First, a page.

This article is the third in a multi-part series on career paths beyond the academy. The first piece provided advice on when and why to consider careers outside higher ed and the second provided advice for exploring career paths and taking care of yourself while navigating a potential career transition.
Once you’ve decided to explore leaving—or decided that you’re going to leave—the process rarely happens overnight. Although the interview process outside the academy is often much quicker, you can still expect to put significant time into researching organizations, developing your materials, and preparing for interviews.
As you are developing your resumé and cover letter and preparing for interviews, it’s important to use the language of the industry you’re applying to, reframing your experience for your audience. You can learn and use this language by reading job descriptions closely, reading trade publications, through informational interviews, and through courses, certificates, and webinars that focus on professional learning and development.
As you are crafting your resumé, be sure to look at examples from other professionals in the field(s) to which you’re applying. Develop a generic resumé template and then carefully adapt for each position you apply to. As you are revising your resumé for specific positions, tweak the language in your resumé to mirror the language in the job description. For instance, if the job ad lists “event publicity” in the requirements, revise your resumé from “event marketing” to “event publicity.” Clearly conveying the impact of what you did is as important as describing your job responsibilities. For example, rather than “Developing and leading university-wide training and upskilling program” use “Developing and leading enterprise-wide training and upskilling program for 50+ units, exceeding uptake target by 32% and under budget by 66%.”
Rather than repeating your resumé in narrative form, your cover letter should convey why you’re passionate about what you do, what makes you excited about the mission, products, or services of the organization you’re applying to, and why, specifically, this role is an excellent fit for you. Highlight 2-3 key areas of your skill set and experience that are most relevant to the position, rather than trying to provide an exhaustive but surface-level overview of everything you’ve accomplished. As with your resumé, reviewing examples of cover letters from other professionals working in the area you’re applying to can be extremely helpful in ensuring that you’re on the right track in terms of both tone and content.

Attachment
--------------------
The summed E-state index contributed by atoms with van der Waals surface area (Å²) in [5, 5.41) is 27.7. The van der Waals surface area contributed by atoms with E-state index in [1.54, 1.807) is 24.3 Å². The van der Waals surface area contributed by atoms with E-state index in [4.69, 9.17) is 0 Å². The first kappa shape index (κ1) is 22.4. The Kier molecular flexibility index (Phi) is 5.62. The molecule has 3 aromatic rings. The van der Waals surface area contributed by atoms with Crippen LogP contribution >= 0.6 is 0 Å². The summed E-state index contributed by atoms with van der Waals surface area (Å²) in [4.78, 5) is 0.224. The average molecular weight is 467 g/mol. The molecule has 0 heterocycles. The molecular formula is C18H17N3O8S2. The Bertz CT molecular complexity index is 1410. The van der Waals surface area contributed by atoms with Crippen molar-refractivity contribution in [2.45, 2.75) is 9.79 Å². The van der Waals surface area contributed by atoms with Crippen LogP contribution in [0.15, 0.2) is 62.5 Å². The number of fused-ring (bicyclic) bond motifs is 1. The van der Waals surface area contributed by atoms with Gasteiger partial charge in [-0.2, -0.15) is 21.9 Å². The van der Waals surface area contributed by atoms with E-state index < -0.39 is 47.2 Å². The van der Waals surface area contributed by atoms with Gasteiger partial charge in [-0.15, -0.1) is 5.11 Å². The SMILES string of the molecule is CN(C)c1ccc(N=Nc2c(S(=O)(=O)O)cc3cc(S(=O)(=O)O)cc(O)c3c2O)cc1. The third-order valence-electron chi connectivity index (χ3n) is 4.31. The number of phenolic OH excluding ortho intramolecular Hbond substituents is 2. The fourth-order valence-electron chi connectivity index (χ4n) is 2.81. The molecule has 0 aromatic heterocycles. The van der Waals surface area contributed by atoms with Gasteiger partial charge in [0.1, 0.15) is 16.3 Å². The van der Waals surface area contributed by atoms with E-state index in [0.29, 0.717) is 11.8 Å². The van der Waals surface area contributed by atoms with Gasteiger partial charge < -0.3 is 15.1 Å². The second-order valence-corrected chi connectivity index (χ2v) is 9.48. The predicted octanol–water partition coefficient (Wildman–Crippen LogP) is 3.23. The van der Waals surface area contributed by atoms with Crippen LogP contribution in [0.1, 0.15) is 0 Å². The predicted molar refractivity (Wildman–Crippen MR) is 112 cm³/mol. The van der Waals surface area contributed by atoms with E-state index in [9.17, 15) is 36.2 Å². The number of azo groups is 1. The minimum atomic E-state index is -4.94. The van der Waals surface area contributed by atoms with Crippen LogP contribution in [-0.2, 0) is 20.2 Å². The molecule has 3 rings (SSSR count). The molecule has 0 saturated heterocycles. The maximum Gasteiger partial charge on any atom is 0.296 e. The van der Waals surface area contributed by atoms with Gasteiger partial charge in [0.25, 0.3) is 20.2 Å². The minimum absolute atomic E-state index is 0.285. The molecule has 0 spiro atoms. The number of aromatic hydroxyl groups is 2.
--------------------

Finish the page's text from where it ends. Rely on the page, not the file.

Once you are contacted for an interview, celebrate! Transitioning career paths is a significant undertaking, and I strongly encourage you to celebrate each step of your success.
As with your resumé and cover letter, it’s important to connect the dots for your interviewers between your experience in the higher ed industry and in the industry to which you’re applying. Your pitch should be polished, compelling, and targeted to the specific company and role for which you’re interviewing. Before you begin the interview process, develop “talking points.” Review each item in the job description and be prepared to speak to how you have done similar work in the past and with what outcomes. Focus on describing what you did, how you did it, and with what impact. Industries beyond the academy often highly value teamwork, collaboration, and collegiality; using examples that illustrate how you’ve not only participated in but facilitated collaborations is important. Your job in the interview process is not to convey how much you want the job—although enthusiasm is important— but how you can help the organization you’re interviewing with to solve the specific business needs outlined in the job description.
Having a well-developed list of questions for your interviewers that help you assess topics that are important to you in your next career move is a critical part of interview preparation. In addition to learning more about the specific role and the team you’ll be joining, you should also be exploring whether the organization and its culture are a fit for you.
Fortunately, you don’t have to wait until you start the interview process to start answering that question. Read reviews on GlassDoor (which also posts reviews of interview processes and sample interview questions), Indeed, and other review platforms. Look for organizations that regularly win awards in areas important to you—Work-Life Balance, Happy Employees, Best Places for Women, Best Places for Parents, Best Places for Minorities, etc. Comparably’s Best Companies for Happiness, Fortune’s Best Companies to Work For, Newsweek’s Most Loved Companies and similar rankings of employers are also useful sources of information about organizational culture.
Remember that interviewing is a two-way street; you should be just as focused on determining whether a particular organization and role are an excellent fit for you as you move through the interview process as your interviewers are on determining whether you’re the right candidate for the role.
In the next and final piece in this series, I’ll share advice for navigating a professional identity change, creating a vibrant new professional network, and flourishing in your career beyond the academy.
Brandy L. Simula, PhD (she/her/hers) is a consultant, coach, and professional speaker working at the intersections of leadership and organizational development, DEIB, and well-being. After a decade working as a scholar, teacher, and administrator in higher ed, she transitioned to a leadership development role at a Fortune 50 in 2021. Read more about her work at brandysimula.com.